In 2018, Cape Town became the world’s first metropolis to face the threat of running out of municipal water.
Day Zero was the name given to the day which would see the amount of water in the reservoirs that service Cape Town drop below 13.5% of total capacity and as a result the city’s water supply would be shut down.
Had Day Zero occurred, most of the city’s water supply would have been switched off. Hospitals and Emergency Services would have access to water, but the approximately one million homes in Cape Town would have their mains water disconnected.
In January 2018, when the concept of Day Zero became a reality, it was scheduled to occur on 22nd April.
Massive efforts from local authorities and Capetonians to reduce their water consumption, saw that date move to 11th May, then 4th June and then 9th July 2018.
In June 2018, in addition to the wide-ranging efforts of the community, Cape Town experienced average expected rainfall for the first time in four years. This helped to restock the city’s reservoirs and Day Zero was called off indefinitely.
Reducing water consumption was obviously critical in averting the crisis and the residents of Cape Town were challenged to do so in numerous ways.
The Government initiated a ban on the use of municipal water for non-essential uses such as lawns, swimming pools and washing vehicles as well as imposing tariffs on high-quantity water users in an effort to reduce consumption.
A drought-awareness campaign began in 2017 which included weekly updates on water consumption and dam levels, as well as digital screens across the city publishing the remaining water supply in days.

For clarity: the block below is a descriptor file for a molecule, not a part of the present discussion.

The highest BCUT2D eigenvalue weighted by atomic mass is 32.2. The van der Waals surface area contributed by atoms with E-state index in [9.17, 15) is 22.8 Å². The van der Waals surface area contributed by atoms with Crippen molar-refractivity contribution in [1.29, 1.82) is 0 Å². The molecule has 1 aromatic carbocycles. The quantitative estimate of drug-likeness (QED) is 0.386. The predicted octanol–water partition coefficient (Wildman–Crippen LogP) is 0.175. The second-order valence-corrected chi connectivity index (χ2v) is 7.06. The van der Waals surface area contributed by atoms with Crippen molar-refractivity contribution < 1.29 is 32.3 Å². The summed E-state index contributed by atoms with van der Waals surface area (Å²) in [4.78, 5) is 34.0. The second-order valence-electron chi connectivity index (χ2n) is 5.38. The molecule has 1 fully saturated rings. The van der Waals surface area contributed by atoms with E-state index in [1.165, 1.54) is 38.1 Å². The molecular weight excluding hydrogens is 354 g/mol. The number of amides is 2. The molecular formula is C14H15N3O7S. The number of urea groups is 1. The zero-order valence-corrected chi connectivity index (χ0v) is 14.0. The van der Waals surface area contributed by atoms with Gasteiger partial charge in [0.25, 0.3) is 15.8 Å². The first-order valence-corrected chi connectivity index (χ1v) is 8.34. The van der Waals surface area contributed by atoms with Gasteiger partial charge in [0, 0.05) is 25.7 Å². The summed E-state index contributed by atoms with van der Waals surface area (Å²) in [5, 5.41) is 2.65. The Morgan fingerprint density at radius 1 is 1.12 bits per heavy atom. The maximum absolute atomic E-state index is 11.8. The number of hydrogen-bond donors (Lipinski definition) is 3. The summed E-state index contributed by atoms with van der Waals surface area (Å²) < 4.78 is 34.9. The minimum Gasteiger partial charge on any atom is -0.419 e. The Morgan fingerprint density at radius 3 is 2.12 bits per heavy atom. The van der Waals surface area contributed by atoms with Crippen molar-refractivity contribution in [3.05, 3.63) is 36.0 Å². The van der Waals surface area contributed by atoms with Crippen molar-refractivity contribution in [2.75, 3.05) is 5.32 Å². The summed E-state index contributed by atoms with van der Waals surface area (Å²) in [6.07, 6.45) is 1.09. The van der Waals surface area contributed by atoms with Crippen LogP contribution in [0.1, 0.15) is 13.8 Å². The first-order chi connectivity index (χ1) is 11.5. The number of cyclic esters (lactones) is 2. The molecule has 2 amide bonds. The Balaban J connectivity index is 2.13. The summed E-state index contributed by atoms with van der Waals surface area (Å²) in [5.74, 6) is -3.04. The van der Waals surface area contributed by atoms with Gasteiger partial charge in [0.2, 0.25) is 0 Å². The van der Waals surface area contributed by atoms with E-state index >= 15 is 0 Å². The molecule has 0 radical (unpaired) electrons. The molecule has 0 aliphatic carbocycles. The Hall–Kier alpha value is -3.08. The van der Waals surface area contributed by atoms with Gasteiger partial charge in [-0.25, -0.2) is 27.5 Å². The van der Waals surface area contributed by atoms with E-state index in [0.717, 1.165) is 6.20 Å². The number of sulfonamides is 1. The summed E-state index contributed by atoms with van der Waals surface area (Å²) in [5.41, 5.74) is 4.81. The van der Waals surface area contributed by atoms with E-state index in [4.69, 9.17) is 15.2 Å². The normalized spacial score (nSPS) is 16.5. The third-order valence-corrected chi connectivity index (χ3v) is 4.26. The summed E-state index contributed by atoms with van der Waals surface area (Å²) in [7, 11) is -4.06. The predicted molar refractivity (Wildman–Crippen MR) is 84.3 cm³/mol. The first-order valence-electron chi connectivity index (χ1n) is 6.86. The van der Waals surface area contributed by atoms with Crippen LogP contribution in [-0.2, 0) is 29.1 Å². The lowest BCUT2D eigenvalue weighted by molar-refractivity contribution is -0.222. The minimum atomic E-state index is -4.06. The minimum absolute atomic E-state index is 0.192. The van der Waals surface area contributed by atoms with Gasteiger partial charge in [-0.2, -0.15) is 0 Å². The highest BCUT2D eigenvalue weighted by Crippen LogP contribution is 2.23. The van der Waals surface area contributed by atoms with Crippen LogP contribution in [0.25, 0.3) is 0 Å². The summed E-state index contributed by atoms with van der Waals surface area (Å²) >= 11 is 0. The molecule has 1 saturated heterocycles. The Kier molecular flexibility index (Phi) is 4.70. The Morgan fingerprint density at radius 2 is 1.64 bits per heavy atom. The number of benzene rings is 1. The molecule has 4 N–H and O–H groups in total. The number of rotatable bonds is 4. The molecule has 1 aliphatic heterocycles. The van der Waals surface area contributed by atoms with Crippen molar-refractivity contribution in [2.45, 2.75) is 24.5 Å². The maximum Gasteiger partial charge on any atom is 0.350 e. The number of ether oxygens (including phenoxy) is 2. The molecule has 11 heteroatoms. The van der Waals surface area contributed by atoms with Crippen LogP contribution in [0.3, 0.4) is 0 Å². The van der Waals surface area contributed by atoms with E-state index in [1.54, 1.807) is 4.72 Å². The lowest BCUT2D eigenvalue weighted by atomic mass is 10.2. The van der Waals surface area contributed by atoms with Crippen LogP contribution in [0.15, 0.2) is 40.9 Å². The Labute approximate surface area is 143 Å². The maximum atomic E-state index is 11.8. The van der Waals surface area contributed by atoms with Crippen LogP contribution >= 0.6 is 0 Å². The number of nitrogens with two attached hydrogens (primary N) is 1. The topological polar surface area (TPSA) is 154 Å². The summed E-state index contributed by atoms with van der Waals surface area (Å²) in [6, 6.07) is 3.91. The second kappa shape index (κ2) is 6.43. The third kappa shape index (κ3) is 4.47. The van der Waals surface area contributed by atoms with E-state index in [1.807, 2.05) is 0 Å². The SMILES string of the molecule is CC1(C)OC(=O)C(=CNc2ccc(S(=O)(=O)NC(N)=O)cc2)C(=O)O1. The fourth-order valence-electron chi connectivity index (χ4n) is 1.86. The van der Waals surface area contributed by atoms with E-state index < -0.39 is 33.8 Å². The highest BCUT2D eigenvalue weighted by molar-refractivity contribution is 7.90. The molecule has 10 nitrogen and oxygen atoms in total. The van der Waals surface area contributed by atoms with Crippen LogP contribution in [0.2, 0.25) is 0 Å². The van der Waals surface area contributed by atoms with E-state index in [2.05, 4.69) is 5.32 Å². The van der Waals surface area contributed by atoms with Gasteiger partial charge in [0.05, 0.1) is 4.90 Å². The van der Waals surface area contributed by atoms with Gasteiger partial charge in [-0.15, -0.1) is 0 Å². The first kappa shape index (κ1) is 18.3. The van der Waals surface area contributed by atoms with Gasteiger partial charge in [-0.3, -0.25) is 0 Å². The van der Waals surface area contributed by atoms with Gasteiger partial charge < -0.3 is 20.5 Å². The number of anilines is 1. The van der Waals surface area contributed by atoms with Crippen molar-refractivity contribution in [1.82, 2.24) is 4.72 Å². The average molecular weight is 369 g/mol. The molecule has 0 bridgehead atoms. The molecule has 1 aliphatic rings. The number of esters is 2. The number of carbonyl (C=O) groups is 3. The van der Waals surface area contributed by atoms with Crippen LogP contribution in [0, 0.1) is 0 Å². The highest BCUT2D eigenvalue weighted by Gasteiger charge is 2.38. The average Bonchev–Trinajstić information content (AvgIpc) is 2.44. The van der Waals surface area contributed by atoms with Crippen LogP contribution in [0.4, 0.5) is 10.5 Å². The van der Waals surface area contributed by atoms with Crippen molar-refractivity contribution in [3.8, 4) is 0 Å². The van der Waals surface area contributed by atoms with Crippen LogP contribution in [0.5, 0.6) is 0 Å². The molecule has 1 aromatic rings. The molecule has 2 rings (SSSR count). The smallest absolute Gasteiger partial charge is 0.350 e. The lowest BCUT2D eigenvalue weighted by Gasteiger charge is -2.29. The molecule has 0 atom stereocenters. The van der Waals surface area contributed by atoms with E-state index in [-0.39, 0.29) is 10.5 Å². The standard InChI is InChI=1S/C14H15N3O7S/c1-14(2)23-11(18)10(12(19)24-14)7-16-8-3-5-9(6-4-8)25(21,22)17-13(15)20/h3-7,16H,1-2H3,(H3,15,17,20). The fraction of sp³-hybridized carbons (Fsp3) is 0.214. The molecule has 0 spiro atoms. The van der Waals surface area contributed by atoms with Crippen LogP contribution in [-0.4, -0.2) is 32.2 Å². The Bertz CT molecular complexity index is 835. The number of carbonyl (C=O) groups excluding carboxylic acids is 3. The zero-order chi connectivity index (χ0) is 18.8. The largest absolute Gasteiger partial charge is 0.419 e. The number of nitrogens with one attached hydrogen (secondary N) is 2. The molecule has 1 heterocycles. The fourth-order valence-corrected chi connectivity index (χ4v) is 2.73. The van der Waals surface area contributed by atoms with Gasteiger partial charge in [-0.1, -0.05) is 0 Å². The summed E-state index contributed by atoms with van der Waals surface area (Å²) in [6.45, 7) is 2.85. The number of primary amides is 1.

However, it was the January 2018 announcement of an official date for Day Zero that really accelerated a behavioural change, in fact, the announcement alone resulted in a drop of 30% in residential consumption.
The awareness campaign was ramped up after this, and the residents of Cape Town responded. In addition to announcing its Day Zero countdown, authorities introduced a city-wide map that displayed water consumption by house, challenging residents to compare their usage against their neighbours and the rest of the city.
Attitudes to water consumption changed, with Day Zero becoming a regular discussion topic. Residents and authorities used Social Media to deliver water-saving tips, while traditional media outlets also provided a platform for conversation and advice.
Respite provided by a substantial rainfall played in important role in averting this crisis, but the significance of the consumption reduction achieved should not be overlooked.
The businesses and residents of Cape Town came together to ensure that their water supply was not exhausted and as a result, the threat of Day Zero has subsided, for now.